Today Glastonbury Tor exists as a very high hill (the highest point for miles and miles) with an an old church tower at its peak. The church tower is just a ruin today, and as a ruin I found it completely lacking in any real Christian identity. I can’t imagine the Tor without the tower, it just fits in some sort of weird way.

10291693_10152751294813232_6438035085490539726_nWe got to the base of the Tor by taking a public bus from downtown Glastonbury (word of warning that bus only runs during peak tourist season, we were there on its last day of operation in 2014) but it’s easy enough to walk to from downtown. There’s an orchard growing on the hill now (apples! yay! I found that especially sacred) and two very well marked paths leading to the summit. While we were in pure pilgrim mode, many folks seemed to be at the top of the hill simply because the cellphone reception was particularly good. With the exception of us and a young lady, the Tor’s other dozen or so visitors the afternoon we visited were glued to their phones.

Before we left the top of the Tor my wife left a few seashells as an offering. I’m not exactly sure what gods and goddesses have been worshipped at Glastonbury Tor over the millennia but it felt like a “Goddess place” to us. If the Horned God was there, he was there more as a guardian than an equal. Completely unrelated but interesting, there was a drummer near the Tor on the day we visited, making us feel like we were at an outdoor Pagan Festival. It was fitting.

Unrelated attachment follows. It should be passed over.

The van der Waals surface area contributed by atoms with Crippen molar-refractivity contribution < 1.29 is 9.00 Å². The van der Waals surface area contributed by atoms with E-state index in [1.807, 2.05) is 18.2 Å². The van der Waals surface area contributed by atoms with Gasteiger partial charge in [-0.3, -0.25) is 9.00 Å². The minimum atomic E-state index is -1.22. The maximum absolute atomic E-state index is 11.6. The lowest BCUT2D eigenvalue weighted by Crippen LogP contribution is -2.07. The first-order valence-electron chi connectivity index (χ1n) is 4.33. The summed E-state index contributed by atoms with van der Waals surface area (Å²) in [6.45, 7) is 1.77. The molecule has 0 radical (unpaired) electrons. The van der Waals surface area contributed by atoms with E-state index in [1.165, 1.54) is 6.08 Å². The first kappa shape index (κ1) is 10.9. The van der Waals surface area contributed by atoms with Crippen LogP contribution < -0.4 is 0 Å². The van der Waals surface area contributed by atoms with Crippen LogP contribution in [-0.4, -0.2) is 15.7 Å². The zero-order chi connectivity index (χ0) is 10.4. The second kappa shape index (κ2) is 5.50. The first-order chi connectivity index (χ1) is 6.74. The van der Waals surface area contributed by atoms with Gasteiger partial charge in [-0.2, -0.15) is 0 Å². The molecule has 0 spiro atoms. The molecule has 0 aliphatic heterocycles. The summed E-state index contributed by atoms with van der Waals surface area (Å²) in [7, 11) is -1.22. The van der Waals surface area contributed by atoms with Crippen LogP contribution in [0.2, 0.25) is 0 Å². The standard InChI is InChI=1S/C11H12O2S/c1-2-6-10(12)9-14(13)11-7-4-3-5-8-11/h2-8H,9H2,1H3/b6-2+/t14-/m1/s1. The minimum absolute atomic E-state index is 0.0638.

Glastonbury Tor is free to visit, but you’ll want to park in town. If you take the bus like we did that will cost you three pounds. All very reasonable.

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The White Spring: The White Spring wasn’t exactly on our agenda before visiting Great Britain, and now it’s a place we’ll never forget. The day before our trip to Glastonbury Geraldine Beskin of the Atlantis Bookstore told us to be sure and visit the White Spring. We filed that information away, but didn’t really follow up on it. Walking down from the Tor we were told emphatically by a hippy-looking guy* that “the Spring is open!”

We were not sure what to think but peaked inside the place he was pointing to. We weren’t sure what we were looking at so ducked right back out and then saw the sign “The White Spring.” The White Spring is a strange and marvelous place. It looks like a cave and there is water running all over the floor. It has no electric lights, just candles, lots and lots of candles. Somewhere in the darkness on the day of our visit there was a man ohhmming into the darkness, his voice projecting and bouncing around the cave like structure.

10628106_10152751341548232_2195898996388389830_n-1Much of Glastonbury feels like it’s for New Agers and Christians, the White Spring is a Pagan place. As I moved through the Spring I came to a shrine of the Horned One. This was completely bullshit free, this was the Horned God and I immediately felt close to him in that rarest of ways. I bowed and prayed, oblivious to the water pooling around my feet. A short ways from the Horned One’s lair there was a large pool of water. I desperately wanted to bathe in it but that didn’t feel doable. Instead I took an empty water bottle out of my bag and filled it from the pool.

As my wife and I continued our walk we found the shrine to the Goddess and again felt that special spirit of reverence that marks our best rituals. My wife placed a seashell from our ocean (the Pacific) on the Lady’s shrine before leaving. Goddess and God indeed! The White Spring is a true holy place and we feel blessed to have been able to visit.

The White Spring is not open with any regularity, just a few hours in the afternoon a few days a week. Admission is free, but donations are accepted. During our trip we couldn’t even figure out where to leave a donation but they accept contributions online which we will be making. Pictures aren’t allowed, but I’m not sure they are needed. What we felt in that place will be with us forever.